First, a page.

Archive for December, 2010

2011; how to grow without extra funding

December 30th, 2010

The recession may be over, but the pressure to cut costs still weighs heavily over many CIOs and IT departments. According to Gartner, IT budgets fell by 10% this year. But unlike 2010 when it was all about survival and keeping the lights on, the pressures in 2011 will be about growth without increased spend. There will be an increased focus on improving services while making savings with existing spend in order to balance the books.

IT’s job will be as much financial management as it will be to provide IT services.

Contact Silver Bullet Associates if you want some help identifying software savings opportunities.

Merry Christmas to everyone

December 23rd, 2010

So this is Christmas and how much have you saved….another procurement year over and a new one about to begin. Everyone connected with Silver Bullet Associates wishes all our clients (past, current and future) a very merry Christmas. And as the economy hopefully eases its way out of recession, let’s look forward to a better year for everyone in 2011. May all your software negotiations be successful.

8 More Tips For Getting A Good Deal In Software Negotiations

December 16th, 2010

#1. Don’t spill the beans. Often, vendors talk to people at buying companies before the negotiations start, then gear the negotiation to the budget. The business ends up thinking they got a good deal, when they may have got another 20% off.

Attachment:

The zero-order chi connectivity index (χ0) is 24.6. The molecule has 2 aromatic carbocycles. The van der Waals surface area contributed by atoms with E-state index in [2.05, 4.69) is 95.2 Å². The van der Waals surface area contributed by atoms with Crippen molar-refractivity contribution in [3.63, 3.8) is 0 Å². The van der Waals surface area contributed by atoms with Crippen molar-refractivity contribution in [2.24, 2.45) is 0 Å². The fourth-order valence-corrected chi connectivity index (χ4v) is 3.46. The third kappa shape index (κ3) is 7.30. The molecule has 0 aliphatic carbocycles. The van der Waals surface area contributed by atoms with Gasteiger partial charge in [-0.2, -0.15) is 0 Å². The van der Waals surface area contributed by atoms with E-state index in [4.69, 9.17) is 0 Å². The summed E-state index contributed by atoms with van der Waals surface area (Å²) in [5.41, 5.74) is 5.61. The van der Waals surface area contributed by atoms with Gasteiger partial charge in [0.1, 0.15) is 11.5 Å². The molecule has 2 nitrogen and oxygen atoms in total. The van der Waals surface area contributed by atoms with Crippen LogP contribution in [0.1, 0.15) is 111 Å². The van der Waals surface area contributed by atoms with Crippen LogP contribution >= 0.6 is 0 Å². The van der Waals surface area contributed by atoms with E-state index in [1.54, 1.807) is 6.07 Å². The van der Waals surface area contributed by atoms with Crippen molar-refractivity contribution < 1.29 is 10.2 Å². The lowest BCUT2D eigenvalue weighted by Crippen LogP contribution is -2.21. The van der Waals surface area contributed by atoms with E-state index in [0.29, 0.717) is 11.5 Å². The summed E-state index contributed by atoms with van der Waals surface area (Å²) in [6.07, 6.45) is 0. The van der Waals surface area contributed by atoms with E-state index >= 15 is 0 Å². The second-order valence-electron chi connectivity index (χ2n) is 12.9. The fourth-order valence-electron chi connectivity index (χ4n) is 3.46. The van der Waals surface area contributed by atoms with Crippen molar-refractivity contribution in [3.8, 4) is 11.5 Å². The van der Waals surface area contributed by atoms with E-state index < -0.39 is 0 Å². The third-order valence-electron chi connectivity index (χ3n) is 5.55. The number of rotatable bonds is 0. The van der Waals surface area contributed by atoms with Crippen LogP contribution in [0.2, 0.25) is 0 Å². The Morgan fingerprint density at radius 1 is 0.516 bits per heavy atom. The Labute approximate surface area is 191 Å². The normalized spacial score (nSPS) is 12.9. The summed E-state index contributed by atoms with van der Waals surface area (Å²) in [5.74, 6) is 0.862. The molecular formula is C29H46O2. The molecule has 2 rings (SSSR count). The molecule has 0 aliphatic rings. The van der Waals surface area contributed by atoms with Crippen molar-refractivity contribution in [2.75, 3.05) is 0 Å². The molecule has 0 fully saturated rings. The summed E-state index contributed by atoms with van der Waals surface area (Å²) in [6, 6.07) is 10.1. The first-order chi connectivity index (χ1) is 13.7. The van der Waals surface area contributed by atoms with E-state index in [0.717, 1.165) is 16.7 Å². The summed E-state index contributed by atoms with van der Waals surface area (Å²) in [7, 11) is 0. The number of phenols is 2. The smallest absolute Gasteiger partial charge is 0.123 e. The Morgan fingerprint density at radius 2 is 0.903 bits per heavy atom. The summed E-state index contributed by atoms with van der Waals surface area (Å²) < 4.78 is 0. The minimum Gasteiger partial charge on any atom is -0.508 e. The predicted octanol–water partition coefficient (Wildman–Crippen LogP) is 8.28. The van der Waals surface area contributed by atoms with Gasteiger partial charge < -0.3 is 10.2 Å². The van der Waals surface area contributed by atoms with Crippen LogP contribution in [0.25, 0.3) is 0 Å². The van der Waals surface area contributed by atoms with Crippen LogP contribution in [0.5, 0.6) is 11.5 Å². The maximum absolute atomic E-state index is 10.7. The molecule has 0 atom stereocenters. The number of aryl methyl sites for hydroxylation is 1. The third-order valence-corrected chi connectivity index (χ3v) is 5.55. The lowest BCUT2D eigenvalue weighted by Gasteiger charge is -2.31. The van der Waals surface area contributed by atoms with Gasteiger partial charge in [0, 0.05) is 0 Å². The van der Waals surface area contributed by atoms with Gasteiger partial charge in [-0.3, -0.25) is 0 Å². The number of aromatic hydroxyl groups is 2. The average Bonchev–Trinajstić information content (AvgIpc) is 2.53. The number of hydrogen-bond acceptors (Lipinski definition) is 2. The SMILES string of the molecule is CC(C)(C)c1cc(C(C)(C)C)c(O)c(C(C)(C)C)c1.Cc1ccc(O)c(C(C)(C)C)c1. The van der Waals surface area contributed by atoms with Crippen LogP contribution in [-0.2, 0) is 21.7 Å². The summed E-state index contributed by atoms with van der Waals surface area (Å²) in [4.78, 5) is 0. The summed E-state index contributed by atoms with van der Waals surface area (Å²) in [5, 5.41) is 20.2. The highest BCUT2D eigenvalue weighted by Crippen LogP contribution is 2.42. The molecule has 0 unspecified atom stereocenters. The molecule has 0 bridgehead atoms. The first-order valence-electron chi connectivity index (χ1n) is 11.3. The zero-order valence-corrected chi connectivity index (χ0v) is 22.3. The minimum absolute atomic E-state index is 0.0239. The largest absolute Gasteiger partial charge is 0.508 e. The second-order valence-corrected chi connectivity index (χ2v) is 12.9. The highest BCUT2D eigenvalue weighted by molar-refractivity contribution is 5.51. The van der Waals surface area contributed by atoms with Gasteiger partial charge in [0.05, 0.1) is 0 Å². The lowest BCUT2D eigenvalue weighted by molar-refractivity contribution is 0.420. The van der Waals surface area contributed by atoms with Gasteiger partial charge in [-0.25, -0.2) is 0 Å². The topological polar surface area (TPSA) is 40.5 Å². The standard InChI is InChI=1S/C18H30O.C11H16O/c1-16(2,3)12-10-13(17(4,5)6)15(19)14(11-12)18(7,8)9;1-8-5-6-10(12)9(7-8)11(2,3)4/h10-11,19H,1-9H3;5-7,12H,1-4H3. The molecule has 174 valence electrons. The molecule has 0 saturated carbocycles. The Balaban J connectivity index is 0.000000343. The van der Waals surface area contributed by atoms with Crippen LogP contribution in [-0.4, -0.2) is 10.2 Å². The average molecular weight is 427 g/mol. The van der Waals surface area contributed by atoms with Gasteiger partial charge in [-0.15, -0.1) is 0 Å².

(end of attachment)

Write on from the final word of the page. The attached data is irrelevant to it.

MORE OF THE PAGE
#2. Use your leverage. Let the vendor know it has a credible competitor, but not who it is. It’s also crucial that the negotiator understand the marketplace climate and the relative importance of the deal. Buying a large package from a vendor that’s coming off a poor financial quarter can work to your advantage. A vendor trying to break into your vertical industry may be willing to discount a product to get a foothold in a new area.

#3. Form the negotiating team early. Nothing kills more deals than bringing in the team at the last minute, but that’s what happens about 80% of the time. Too many companies think of contract negotiations in terms of price, when that’s a small component of the deal. Today, people are focused on price, but the risk and investment are a lot higher on the implementation agreement.

#4. Future-proof the deal. What happens if the vendor goes bankrupt, gets acquired, or doesn’t live up to the contract’s terms? Future-proofing a contract gives your business rights. First, escrow the software’s source code. Most times, when a business licenses software, they only get the object code, not the core source code. An escrow clause in the contract lets businesses obtain the core source code should the vendor go bankrupt or sell its assets.

#5. Take advantage of the here and now. Use current negotiations to get better prices on future software purchases. You may be able to get a deal for additional products purchased within the next few years at a pre-specified discount.

#6. Beware of hidden fees. Does your business have the right to relocate the software without penalty? If you need a copy of the software to test a disaster-recovery plan, are you required to pay full price for another license? Such hidden costs can add up to significant extra unbudgeted spend.